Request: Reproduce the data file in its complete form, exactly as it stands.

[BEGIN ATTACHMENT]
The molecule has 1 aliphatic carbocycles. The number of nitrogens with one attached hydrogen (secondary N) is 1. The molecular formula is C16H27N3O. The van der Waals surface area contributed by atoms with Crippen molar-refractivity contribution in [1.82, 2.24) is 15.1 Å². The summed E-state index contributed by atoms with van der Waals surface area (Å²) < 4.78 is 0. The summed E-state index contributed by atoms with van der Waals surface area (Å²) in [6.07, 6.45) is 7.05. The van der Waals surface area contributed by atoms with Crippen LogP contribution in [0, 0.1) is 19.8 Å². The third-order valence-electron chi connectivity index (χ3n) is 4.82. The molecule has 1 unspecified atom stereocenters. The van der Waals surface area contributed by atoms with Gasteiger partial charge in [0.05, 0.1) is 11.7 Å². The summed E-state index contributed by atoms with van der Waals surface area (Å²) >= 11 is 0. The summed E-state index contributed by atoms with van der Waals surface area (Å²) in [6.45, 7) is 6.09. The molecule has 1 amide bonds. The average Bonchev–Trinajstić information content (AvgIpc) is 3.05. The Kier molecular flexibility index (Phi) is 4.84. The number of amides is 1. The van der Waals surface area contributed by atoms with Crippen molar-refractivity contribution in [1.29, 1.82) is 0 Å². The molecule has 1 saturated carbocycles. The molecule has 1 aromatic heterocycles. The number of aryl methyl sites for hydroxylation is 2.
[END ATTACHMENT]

The molecule has 1 aliphatic carbocycles. The number of nitrogens with one attached hydrogen (secondary N) is 1. The molecular formula is C16H27N3O. The van der Waals surface area contributed by atoms with Crippen molar-refractivity contribution in [1.82, 2.24) is 15.1 Å². The summed E-state index contributed by atoms with van der Waals surface area (Å²) < 4.78 is 0. The summed E-state index contributed by atoms with van der Waals surface area (Å²) in [6.07, 6.45) is 7.05. The van der Waals surface area contributed by atoms with Crippen LogP contribution in [0, 0.1) is 19.8 Å². The third-order valence-electron chi connectivity index (χ3n) is 4.82. The molecule has 1 unspecified atom stereocenters. The van der Waals surface area contributed by atoms with Gasteiger partial charge in [0.05, 0.1) is 11.7 Å². The summed E-state index contributed by atoms with van der Waals surface area (Å²) >= 11 is 0. The summed E-state index contributed by atoms with van der Waals surface area (Å²) in [6.45, 7) is 6.09. The molecule has 1 amide bonds. The average Bonchev–Trinajstić information content (AvgIpc) is 3.05. The Kier molecular flexibility index (Phi) is 4.84. The number of amides is 1. The van der Waals surface area contributed by atoms with Crippen molar-refractivity contribution in [1.29, 1.82) is 0 Å². The molecule has 1 saturated carbocycles. The molecule has 1 aromatic heterocycles. The number of aryl methyl sites for hydroxylation is 2.